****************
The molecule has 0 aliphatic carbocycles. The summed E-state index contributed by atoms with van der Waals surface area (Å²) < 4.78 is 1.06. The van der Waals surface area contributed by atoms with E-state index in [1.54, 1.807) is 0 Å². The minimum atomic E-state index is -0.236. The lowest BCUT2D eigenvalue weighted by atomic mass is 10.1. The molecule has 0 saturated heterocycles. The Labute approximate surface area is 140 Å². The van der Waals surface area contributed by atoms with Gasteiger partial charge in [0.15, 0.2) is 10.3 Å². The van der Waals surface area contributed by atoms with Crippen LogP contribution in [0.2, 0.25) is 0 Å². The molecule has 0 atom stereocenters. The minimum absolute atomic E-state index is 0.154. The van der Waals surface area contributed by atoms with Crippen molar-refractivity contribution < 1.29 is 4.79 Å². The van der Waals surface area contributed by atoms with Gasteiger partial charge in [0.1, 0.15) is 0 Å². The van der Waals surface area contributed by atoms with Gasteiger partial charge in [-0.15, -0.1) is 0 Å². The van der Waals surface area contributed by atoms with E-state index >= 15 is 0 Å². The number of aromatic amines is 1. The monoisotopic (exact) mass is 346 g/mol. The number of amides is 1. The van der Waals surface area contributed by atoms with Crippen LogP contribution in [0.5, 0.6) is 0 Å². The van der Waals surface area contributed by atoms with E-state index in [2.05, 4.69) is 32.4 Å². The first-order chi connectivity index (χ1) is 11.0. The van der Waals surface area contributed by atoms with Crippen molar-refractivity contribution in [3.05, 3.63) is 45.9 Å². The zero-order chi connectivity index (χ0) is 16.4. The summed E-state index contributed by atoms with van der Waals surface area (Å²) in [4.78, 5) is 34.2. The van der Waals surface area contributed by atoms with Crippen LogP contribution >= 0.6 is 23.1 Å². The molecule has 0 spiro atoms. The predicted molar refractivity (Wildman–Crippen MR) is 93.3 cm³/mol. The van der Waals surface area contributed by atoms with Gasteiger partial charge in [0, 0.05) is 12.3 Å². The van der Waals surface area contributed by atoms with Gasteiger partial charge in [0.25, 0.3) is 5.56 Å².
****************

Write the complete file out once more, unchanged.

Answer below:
The molecule has 0 aliphatic carbocycles. The summed E-state index contributed by atoms with van der Waals surface area (Å²) < 4.78 is 1.06. The van der Waals surface area contributed by atoms with E-state index in [1.54, 1.807) is 0 Å². The minimum atomic E-state index is -0.236. The lowest BCUT2D eigenvalue weighted by atomic mass is 10.1. The molecule has 0 saturated heterocycles. The Labute approximate surface area is 140 Å². The van der Waals surface area contributed by atoms with Gasteiger partial charge in [0.15, 0.2) is 10.3 Å². The van der Waals surface area contributed by atoms with Crippen LogP contribution in [0.2, 0.25) is 0 Å². The molecule has 0 atom stereocenters. The minimum absolute atomic E-state index is 0.154. The van der Waals surface area contributed by atoms with Crippen molar-refractivity contribution < 1.29 is 4.79 Å². The van der Waals surface area contributed by atoms with Gasteiger partial charge in [0.1, 0.15) is 0 Å². The van der Waals surface area contributed by atoms with Gasteiger partial charge in [-0.15, -0.1) is 0 Å². The van der Waals surface area contributed by atoms with E-state index >= 15 is 0 Å². The number of aromatic amines is 1. The monoisotopic (exact) mass is 346 g/mol. The number of amides is 1. The van der Waals surface area contributed by atoms with Crippen LogP contribution in [0.5, 0.6) is 0 Å². The van der Waals surface area contributed by atoms with E-state index in [2.05, 4.69) is 32.4 Å². The first-order chi connectivity index (χ1) is 11.0. The van der Waals surface area contributed by atoms with Crippen molar-refractivity contribution in [3.05, 3.63) is 45.9 Å². The zero-order chi connectivity index (χ0) is 16.4. The summed E-state index contributed by atoms with van der Waals surface area (Å²) in [4.78, 5) is 34.2. The van der Waals surface area contributed by atoms with Crippen LogP contribution >= 0.6 is 23.1 Å². The molecule has 0 spiro atoms. The predicted molar refractivity (Wildman–Crippen MR) is 93.3 cm³/mol. The van der Waals surface area contributed by atoms with Gasteiger partial charge in [0, 0.05) is 12.3 Å². The van der Waals surface area contributed by atoms with Gasteiger partial charge in [0.25, 0.3) is 5.56 Å².